I Introduction

1 Overview

    1.1 What This Book is About

    1.2 The Values That Drive This Book

    1.3 Our Perspective on Data

    1.4 What Makes This Book Unique

    1.5 Who This Book is For

    1.6 The Structure of This Book

    1.7 Organization of the Material

    1.8 Our Programming Language Choice

    1.9 Sending Us Feedback, Errors, and Comments

    1.10 Staying Up-To-Date

1.1 What This Book is About

This book is an introduction to computer science. It will teach you to program, and do so in ways that are of practical value and importance. However, it will also go beyond programming to computer science, a rich, deep, fascinating, and beautiful intellectual discipline. You will learn many useful things that you can apply right away, but we will also show you some of what lies beneath and beyond.

Most of all, we want to give you ways of thinking about solving problems using computation. Some of these ways are technical methods, such as working from data and examples to construct solutions to problems. Others are scientific methods, such as ways of making sure that programs are reliable and do what they claim. Finally, some are social, thinking about the impacts that programs have on people.

1.2 The Values That Drive This Book

Our perspective is guided by our decades of experience as software developers, researchers, and educators. This has instilled in us the following beliefs:
  • Software is not written only to be run. It must also be written to be read and maintained by others. Often, that “other” person is you, six months later, who has forgotten what they did and why.

  • Programmers are responsible for their software meeting its desired goals and being reliable. This is reflected in a variety of disciplines inside computer science, such as testing and verification.

  • Programs ought to be be amenable to prediction. We need to know, as much as possible, before a program runs, how it will behave. This behavior includes not only technical characteristics such as running time, space, power, and so on, but also social impacts, benefits, and harms. Programmers have been notoriously poor at thinking about the latter.

1.3 Our Perspective on Data

These concerns intersect with our belief about how computer science has evolved as a discipline. It is a truism that we live in a world awash with data, but what consequence does that have?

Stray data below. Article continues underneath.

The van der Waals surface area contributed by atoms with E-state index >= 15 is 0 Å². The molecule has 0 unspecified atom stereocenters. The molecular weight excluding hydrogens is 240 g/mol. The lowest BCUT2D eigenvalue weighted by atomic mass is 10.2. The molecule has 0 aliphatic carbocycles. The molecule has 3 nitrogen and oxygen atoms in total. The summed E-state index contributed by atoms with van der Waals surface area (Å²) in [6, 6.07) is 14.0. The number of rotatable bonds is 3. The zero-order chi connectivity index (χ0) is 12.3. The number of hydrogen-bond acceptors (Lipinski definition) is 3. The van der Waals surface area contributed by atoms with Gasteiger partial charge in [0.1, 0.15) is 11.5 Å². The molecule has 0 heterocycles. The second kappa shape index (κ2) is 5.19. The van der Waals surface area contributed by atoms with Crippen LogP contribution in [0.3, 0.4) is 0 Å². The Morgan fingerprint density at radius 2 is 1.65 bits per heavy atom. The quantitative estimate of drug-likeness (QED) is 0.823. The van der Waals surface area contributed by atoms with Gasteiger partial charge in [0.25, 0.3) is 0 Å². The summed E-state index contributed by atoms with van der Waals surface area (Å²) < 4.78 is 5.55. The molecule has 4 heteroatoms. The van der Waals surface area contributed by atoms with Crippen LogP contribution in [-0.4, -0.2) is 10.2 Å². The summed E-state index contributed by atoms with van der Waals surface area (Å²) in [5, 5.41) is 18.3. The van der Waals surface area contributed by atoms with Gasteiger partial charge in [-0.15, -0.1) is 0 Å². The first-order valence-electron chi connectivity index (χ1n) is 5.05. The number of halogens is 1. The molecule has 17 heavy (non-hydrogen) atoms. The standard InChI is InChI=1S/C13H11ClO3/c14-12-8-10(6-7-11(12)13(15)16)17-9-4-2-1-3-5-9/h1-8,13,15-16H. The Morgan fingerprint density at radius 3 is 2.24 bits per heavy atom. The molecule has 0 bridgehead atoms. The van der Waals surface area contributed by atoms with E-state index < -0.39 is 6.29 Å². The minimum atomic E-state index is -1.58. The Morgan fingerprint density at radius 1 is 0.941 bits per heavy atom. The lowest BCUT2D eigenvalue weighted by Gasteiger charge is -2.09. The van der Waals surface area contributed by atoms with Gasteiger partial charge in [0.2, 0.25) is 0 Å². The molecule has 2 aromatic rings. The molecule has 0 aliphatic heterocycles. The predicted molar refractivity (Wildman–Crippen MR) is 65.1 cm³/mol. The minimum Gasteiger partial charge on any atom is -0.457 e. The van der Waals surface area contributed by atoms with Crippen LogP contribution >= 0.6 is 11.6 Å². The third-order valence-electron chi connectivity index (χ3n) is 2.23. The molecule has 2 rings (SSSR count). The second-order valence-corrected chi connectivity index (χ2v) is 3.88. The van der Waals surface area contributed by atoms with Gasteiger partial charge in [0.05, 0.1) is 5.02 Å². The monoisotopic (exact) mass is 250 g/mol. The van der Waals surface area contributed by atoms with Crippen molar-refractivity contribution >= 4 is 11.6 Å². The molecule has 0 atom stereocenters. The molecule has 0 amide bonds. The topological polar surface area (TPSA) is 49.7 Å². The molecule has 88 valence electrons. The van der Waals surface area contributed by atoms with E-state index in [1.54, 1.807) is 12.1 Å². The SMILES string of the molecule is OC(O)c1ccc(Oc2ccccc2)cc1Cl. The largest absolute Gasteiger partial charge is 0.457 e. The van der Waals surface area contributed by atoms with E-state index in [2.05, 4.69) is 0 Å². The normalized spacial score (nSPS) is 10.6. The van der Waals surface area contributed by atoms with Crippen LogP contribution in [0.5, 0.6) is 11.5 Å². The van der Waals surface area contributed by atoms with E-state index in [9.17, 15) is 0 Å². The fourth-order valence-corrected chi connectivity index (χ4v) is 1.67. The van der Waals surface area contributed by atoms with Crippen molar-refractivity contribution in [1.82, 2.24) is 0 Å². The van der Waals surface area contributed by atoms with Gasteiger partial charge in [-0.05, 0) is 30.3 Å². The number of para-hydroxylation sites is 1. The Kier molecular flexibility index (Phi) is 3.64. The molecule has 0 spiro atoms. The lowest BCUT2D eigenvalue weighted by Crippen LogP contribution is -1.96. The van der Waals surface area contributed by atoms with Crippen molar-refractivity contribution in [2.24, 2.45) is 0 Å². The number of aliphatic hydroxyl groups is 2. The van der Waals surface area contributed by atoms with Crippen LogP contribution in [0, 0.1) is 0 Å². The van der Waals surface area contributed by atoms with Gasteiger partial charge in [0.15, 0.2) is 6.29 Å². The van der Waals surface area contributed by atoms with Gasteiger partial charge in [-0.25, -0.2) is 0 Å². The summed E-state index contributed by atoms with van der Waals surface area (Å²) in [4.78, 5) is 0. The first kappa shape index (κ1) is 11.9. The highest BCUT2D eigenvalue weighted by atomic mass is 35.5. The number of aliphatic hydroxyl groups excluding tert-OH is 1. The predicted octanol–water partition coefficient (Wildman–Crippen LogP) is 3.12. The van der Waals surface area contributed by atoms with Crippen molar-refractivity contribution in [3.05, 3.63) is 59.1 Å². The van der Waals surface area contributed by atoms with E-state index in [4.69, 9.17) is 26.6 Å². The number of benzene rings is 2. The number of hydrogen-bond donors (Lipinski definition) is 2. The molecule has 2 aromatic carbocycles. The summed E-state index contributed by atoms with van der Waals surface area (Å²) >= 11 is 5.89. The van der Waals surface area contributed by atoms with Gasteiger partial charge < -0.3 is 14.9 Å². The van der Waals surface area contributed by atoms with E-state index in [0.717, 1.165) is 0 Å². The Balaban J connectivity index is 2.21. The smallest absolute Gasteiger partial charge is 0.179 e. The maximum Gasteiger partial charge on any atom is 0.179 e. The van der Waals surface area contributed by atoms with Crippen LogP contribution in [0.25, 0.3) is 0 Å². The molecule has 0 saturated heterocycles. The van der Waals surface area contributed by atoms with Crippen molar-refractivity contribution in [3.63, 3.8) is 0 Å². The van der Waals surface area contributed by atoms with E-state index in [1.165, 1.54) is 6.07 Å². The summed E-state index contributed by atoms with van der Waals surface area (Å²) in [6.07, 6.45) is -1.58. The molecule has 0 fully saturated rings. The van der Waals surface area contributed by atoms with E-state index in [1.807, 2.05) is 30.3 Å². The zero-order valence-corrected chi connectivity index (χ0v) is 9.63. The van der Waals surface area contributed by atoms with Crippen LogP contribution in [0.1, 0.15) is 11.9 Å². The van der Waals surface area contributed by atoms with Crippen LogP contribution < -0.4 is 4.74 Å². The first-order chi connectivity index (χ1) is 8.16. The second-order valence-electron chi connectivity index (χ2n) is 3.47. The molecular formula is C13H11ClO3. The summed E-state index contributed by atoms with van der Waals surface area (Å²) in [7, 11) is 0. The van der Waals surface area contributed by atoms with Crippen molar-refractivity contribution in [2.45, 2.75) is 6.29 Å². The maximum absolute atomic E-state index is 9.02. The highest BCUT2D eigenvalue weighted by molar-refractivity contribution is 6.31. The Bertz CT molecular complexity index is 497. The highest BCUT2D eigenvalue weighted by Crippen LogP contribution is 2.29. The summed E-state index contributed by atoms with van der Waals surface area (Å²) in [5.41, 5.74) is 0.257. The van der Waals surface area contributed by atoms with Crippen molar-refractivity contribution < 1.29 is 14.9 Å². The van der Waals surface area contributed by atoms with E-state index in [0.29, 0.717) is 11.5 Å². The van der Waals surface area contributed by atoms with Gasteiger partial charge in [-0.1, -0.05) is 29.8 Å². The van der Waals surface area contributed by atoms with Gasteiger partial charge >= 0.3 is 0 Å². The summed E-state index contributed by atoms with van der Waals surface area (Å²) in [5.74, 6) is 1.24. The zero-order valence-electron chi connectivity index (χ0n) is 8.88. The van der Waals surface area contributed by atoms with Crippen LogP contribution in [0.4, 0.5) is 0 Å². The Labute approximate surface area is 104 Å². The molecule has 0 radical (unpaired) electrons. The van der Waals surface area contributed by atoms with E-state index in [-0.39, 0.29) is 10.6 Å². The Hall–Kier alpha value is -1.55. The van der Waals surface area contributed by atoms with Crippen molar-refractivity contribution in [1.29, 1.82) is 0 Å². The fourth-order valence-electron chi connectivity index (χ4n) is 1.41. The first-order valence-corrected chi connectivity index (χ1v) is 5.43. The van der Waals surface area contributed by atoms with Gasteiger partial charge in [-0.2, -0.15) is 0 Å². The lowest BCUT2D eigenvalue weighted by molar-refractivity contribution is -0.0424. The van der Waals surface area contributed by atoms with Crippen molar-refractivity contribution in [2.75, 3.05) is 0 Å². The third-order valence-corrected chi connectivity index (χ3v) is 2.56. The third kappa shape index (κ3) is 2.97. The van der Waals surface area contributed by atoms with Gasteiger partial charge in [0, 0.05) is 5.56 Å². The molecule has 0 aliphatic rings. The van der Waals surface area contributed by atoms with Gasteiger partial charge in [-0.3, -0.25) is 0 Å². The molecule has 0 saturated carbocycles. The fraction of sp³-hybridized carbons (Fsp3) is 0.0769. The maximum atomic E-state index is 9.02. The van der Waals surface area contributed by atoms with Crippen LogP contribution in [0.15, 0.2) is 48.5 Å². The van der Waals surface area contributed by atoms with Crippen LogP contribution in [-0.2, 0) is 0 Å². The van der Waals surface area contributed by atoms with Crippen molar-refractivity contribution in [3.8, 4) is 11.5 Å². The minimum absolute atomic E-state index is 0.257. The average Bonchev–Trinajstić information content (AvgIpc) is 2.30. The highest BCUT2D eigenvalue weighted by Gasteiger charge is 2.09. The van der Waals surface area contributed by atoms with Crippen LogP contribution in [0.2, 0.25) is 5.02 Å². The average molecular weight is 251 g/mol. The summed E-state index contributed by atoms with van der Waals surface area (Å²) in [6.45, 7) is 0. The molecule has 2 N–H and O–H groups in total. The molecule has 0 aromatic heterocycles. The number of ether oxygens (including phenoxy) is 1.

At a computational level, data have had a profound effect. Traditionally, the only way to make a program better was to improve the program directly, which often meant making it more complicated and impacting the values we discuss above. But there are classes of programs for which there is another method: simply give the same program more or better data, and the program can improve. These data-driven programs lie at the heart of many innovations we see around us.

In addition to this technical effect, data can have a profound pedagogic impact, too. Most introductory programming is plagued by artificial data that have no real meaning, interest, or consequence (and often, artificial problems to accompany them). With real data, learners can personalize their education, focusing on problems they find meaningful, enriching, or just plain fun—asking and answering questions they find worthwhile. Indeed, from this perspective, programs interrogate data: that is, programs are tools for answering questions. In turn, the emphasis on real data and real questions enables us to discuss the social impacts of computing.

These phenomena have given rise to whole new areas of study, typically called data science. However, typical data science curricula also have many limitations. They pay little attention to what we know about the difficulties of learning to program. They have little emphasis on software reliability. And they fail to recognize that their data are often quite limited in their structure. These limitations, where data science typically ends, are where computer science begins. In particular, the structure of data serve as a point of departure for thinking about and achieving some of the values above—performance, reliability, and predictability—using the many tools of computer science.

1.4 What Makes This Book Unique

First, we propose a new perspective on structuring computing curricula, which we call data centricity.For more about this, read our essay. We view a data-centric curriculum as

data centric = data science + data structures

in that order: we begin with ideas from data science, before shifting to classical ideas from data structures and the rest of computer science. This book lays out this vision concretely and in detail.

Second, computing education talks a great deal about notional machinesabstractions of program behavior meant to help students understand how programs work—but few curricula actually use one. We take notional machines seriously, developing a sequence of them and weaving them through the curriculum. This ties to our belief that programs are not only objects that run, but also objects that we reason about.

Third, we weave content on socially-responsible computing into the text. Unlike other efforts that focus on exposing students to ethics or the pitfalls of technology in general, we aim to show students how the constructs and concepts that they are turning into code right now can lead to adverse impacts unless used with care. In keeping with our focus on testing and concrete examples, we introduce several topics by getting students to think about assumptions at the level of concrete data. This material is called out explicitly throughout the book.

Finally, this book is deeply informed by recent and ongoing research results. Our choices of material, order of presentation, programming methods, and more are driven by what we know from the research literature. In many cases, we ourselves are the ones doing the research, so the curriculum and research live in a symbiotic relationship. You can find our papers (some with each other, others not) on our respective pages.